Singing Off the Grid
An Interview with Malcolm Dalglish
by Abby Henkel, Communications Director
This article originally appeared in the summer 2017 issue of The Twig, our 24-page member newsletter. To read more from this issue, click here. To become a member and receive The Twig in the mail, donate online.
I’ve been a musician and choral singer since I was five years old. I was trained classically, and performed a lot of religious music for audiences who sat still and listened politely.
Over the years, I would run into pieces that felt different, but I didn’t know why. I finally put it all together when I moved to Bloomington in 2009 and discovered Malcolm Dalglish, a local composer with international renown. I realized that all these songs I loved were written by the same quirky person.
In a word, Malcolm’s music is grounded. The lyrics and the very notes themselves are in touch with nature, but they’re also rooted in the spirit of musicians who came before him.
“I like to compose songs in the style of a people rather than a person,” he explains. Many composers aim to be like the greats – Beethoven, Mozart, Bach – while Malcolm seeks influence from different cultures and traditions. He also stresses that the music must reflect and enhance the meaning of the text, rather than obscure it.
Unlike much of the artistic music of previous centuries, which is very religious, Malcolm seeks a sound that reflects the spirituality of his childhood, playing in the woods and drawing the details of nature in his sketchbooks. As he explains it: “Our family was raised in that religion of being out in the woods on Sundays.”
His song “Great Trees,” which is one of my absolute favorites, was written on a chilly winter’s night when the power went out and he sat near the fireplace. To me, the piece sounds folky, almost like a hymn, and it’s a true joy to sing. You can hear a recording of Voces Novae, the Bloomington chamber choir that I sing with, performing “Great Trees” at sycamorelandtrust.org/twig.
That song is a part of a larger work called Hymnody of Earth, which features Malcolm’s original compositions (and some reworked folk songs) set with text by beloved poet Wendell Berry. The poems, like The Peace of Wild Things, To the Holy Spirit, and Over the River, reflect Berry’s deep appreciation for nature. The Peace of Wild Things is a particular favorite among Sycamore staff, as you can see why:
When despair for the world grows in me
and I wake in the night at the least sound
in fear of what my life and my children’s lives may be,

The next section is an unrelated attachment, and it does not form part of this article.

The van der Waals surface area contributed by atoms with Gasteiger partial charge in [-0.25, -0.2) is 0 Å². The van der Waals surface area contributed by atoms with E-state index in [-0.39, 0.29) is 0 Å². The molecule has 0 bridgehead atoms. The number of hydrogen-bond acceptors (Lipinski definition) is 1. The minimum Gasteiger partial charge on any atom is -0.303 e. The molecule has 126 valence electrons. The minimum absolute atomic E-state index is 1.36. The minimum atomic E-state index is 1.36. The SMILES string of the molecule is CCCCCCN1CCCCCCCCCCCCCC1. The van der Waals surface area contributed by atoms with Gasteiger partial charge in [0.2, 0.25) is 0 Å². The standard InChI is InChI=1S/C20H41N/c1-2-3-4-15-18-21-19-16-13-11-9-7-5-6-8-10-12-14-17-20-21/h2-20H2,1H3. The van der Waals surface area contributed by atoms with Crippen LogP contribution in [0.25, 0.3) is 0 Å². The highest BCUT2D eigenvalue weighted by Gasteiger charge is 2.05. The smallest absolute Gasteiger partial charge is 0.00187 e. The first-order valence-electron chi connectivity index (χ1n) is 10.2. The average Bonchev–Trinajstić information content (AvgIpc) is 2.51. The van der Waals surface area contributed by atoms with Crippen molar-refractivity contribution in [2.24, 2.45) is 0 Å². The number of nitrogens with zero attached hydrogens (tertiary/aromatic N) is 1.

I go and lie down where the wood drake
rests in his beauty on the water, and the great heron feeds.
I come into the peace of wild things
who do not tax their lives with forethought
of grief. I come into the presence of still water.
And I feel above me the day-blind stars
waiting with their light. For a time
I rest in the grace of the world, and am free.
© Wendell Berry. This poem is excerpted from “The Selected Poems of Wendell Berry” and is reprinted with permission of the author and Counterpoint Press.
Malcolm’s music runs the gamut from a capella choral pieces to funny folk songs with dance movements and mouth music. You might hear his self-built hammer dulcimer, various percussion instruments, and improvisations. All this comes to play in his off-the-grid Ooolation Singing camp on the doorstep of Yosemite and in performances at National Parks and concert halls around the world.
Southern Indiana is lucky to have a musician like Malcolm in our midst, but he feels equally fortunate to live here. He describes the beauty of our natural world, like Sycamore’s Amy Weingartner Branigin Peninsula Preserve.
“To be able to walk along a ridgetop that has sky above you and sky beneath reflected off a lake – it’s visually stunning,” he says of the trail, which he visits with his wife Judy Klein and their dog Lola. “There’s shale walls and limestone outcroppings, beaches with geodes, bird migration above, and distant vistas of forested hills.” He tries to get out in the woods for at least an hour every day. And he appreciates Sycamore’s tireless efforts to protect natural places like this.
“I think the land trust idea is a way for people to be neighbors with nature…a part of the universe here on earth and right next door. If we have a connection to that in our daily lives, our ‘pursuit of happiness’ is tuned differently, less materialistic and humancentric. We’re a better species, collaborating rather than dominating and exploiting. We’re opened to the wondrous and wild patterns and systems that live beyond us and without us…great for the mind and spirit!”
Geese appear high over us,
pass and the sky closes, Abandon,
as in love or sleep holds
them to their way, clear,
in the ancient faith, what we need
from “The Wild Geese” by Wendell Berry